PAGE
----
I just have to concentrate on myself and be a little selfish sometimes xxx


  3. LizScanlon says:

    Thank you for sharing this open letter. I think a lot of people can relate to his post to varying degrees.
    I also believe that the book blogging community is was one of the coolest and loveliest people online. Don’t ask us to bear with you, you shouldn’t have to ask this- I would like to think, we’ll be here for you no matter what and there will always be people out there (here? 🙂 ) who can offer insight through their own experiences if needed… and this is what it’s all about- sharing that heavy load, being human and offering a kind reassuring word!
    I would like to end with a thought that just popped into my head: nobody has their life figured out. Not even the ones who claim otherwise. Life, although a constant for a certain amount of time, is unpredictable for everyone.

    Liked by 1 person

    • thepturnersbookblog says:

      Thank you so much for your kind words Liz! I was in two minds as to whether I should be posting something so personal, but I get tired of hiding and putting on false faces. I actually feel happier with full disclosure.

      Big hugs to you xx

      Liked by 1 person

  4. if only I could read faster says:

    What a brilliant blog post!! I struggle with anxiety and depression and it does make being a blogger tough. I’m currently considering taking a break because I’m just not sure that I’m strong enough to deal with it right now. Thank you for your brave post. x


  5. Jen Lucas says:

    Hun, you are definitely not alone. I suffered bullying at school and at home, so much so that I’ve never trusted anyone really wants to know me and my circle of close friends extends as far as my cats and my sister because I don’t wish to foist myself on others. It really is a hard place to be.

    I have been (and still am) exactly where you are. I went to Crime Fest last year which was a massive step for me, especially as I went alone. I didn’t know anyone, I hadn’t even started my blog then. I struggled to talk to people and… I cried in my room every night then shook it off and went to the next set of panels the following day. I hated myself for it but still felt better to be sat in the hotel room in anguish than try and force myself to go ad talk to people I didn’t know. And I’m going back this year. I know a couple of people now who are going but I know I still won’t feel comfortable fitting in to the groups and I will likely run back to my room as soon as panels are over and sit and read. I’m even going to Harrogate where I know I should talk to others but will most likely hide…

    Anxiety, paranoia… however you want to call it, I’ve felt it all. I never believe I’m good enough and I wonder how some people make it look so easy, get so many followers and so much interaction. I also wonder when I see I’ve been blocked by another blogger on Twitter exactly what it is I’m meant to have done (especially as I don’t think I’ve ever interacted with them more than once and that was a retweet or supportive comment or so I thought). Social media is a sad haven for grown up bullying as much as childhood cases and book/blog tour envy is a tough feeling to get over.

    You are right though. It’s okay not to feel okay and it’s okay to call on your fellow bloggers for support. I think that there are more than one or two of us who put on a brave face all of the time and seldom let the real hurting part of us show. But keep going. Your blog is brilliant, don’t ever doubt that.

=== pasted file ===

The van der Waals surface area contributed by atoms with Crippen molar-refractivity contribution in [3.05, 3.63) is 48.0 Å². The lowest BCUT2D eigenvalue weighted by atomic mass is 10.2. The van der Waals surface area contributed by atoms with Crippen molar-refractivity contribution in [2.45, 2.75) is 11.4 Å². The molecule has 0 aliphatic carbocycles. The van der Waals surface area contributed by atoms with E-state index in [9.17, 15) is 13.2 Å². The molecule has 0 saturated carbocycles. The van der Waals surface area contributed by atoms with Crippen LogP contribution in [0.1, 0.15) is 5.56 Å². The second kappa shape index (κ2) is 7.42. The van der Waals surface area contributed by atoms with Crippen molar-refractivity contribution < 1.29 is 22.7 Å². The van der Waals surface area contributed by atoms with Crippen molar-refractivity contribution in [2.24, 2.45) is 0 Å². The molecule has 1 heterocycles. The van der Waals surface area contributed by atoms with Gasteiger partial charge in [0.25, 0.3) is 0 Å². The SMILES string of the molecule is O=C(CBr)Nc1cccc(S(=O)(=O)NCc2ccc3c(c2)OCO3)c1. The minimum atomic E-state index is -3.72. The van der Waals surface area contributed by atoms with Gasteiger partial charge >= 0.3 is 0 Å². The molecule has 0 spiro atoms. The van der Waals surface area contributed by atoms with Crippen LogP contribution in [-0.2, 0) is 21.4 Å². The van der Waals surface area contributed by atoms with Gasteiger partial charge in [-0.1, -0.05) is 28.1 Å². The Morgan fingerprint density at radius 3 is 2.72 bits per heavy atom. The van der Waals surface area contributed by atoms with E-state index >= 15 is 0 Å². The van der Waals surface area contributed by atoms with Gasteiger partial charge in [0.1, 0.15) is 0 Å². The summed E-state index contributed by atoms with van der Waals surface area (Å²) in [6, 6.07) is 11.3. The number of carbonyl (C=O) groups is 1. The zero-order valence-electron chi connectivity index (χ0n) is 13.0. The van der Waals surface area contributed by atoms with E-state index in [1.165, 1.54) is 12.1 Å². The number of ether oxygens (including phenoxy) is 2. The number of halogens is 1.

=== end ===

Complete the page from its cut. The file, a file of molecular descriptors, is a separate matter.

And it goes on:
Liked by 1 person

    • thepturnersbookblog says:

      Jen. This.
      I can relate 100%. Typing away is pretty easy and I feel that I can communicate a lot clearer and better…but face to face with new people fills me with such anxiety that all I want to do is scream and run away!

      I’ve come to Newcastle for the Newcastle Noir event this weekend…on my own. It’s great to get some breathing space away from “normal life” – I actually had the best nights sleep in a long time last night. But I am now sat here kind of dreading going to the event as I know I will see a couple of people that I know. But as with your experience, I am keen to head to the panels and try and enjoy myself.

      I am keen to head to Harrogate this year as well – I only live just outside Bradford so a perfect bus ride away. If I see you, I’ll just give you a big hug and we can sit in silence with a cup of tea if you fancy? 🙂

      I received another comment from someone saying that sometimes social media feels like we are back in the classroom and it is so true. I still feel like that kid who is trying to impress the “cooler kids”

      I just hope that my post sparks another blogger to tell their story and have a wider conversation. Big hugs xxx

      Liked by 1 person

  6. Clair B says:

    What a great, frank and honest post. I too suffer with anxiety and depression and go through moments like yours. I’ve had a similar experience of being missed off a blog tour and my mind went into absolute overdrive which was eating away at me. When in reality it wasn’t personal at all. Once I talked it through, I gained perspective however it is so hard to articulate it.

    The thing I struggle with at the moment is feeling passed over, be that lists of fabulous bloggers or tags/meme where other bloggers are nominated. Nothing like a tag to feel like no one is reading your blog!! 🙂

    You are most definitely not alone but so brave in putting it out there xx

    Liked by 1 person

  7. mrsbloggsbooks says:

    Another anxiety and depression sufferer here and I can identify with a lot of what you’ve written. I’ve wondered lately if I should carry on blogging for various reasons.

    My pet hates are those lists other bloggers compile of their favourite bloggers then tag them and I’m never on them, even though I’ve chatted to, shared posts, interacted with the list compilers a lot and thought of them as blogger pals. Entirely up to them of course, we all have our favourites but it can feel like a popularity contest and you wonder what you’re doing wrong.

    Also missed out on a few blog tours and left wondering why. It does all make you feel like chopped liver and you wonder about carrying on
    Then there is the other side to it. The fun and chat with those who enjoy reading your blog, share your posts and are generally supportive plus the real buzz you get from helping authors. I’ve been told that my blog posts have helped authors rise in the ratings and become more widely known about – it’s a good feeling.
    Hang in there. Your blog is brilliant.
    Any time you feel like a chat I’m on Twitter as @MrsBloggsReader

    Caryl x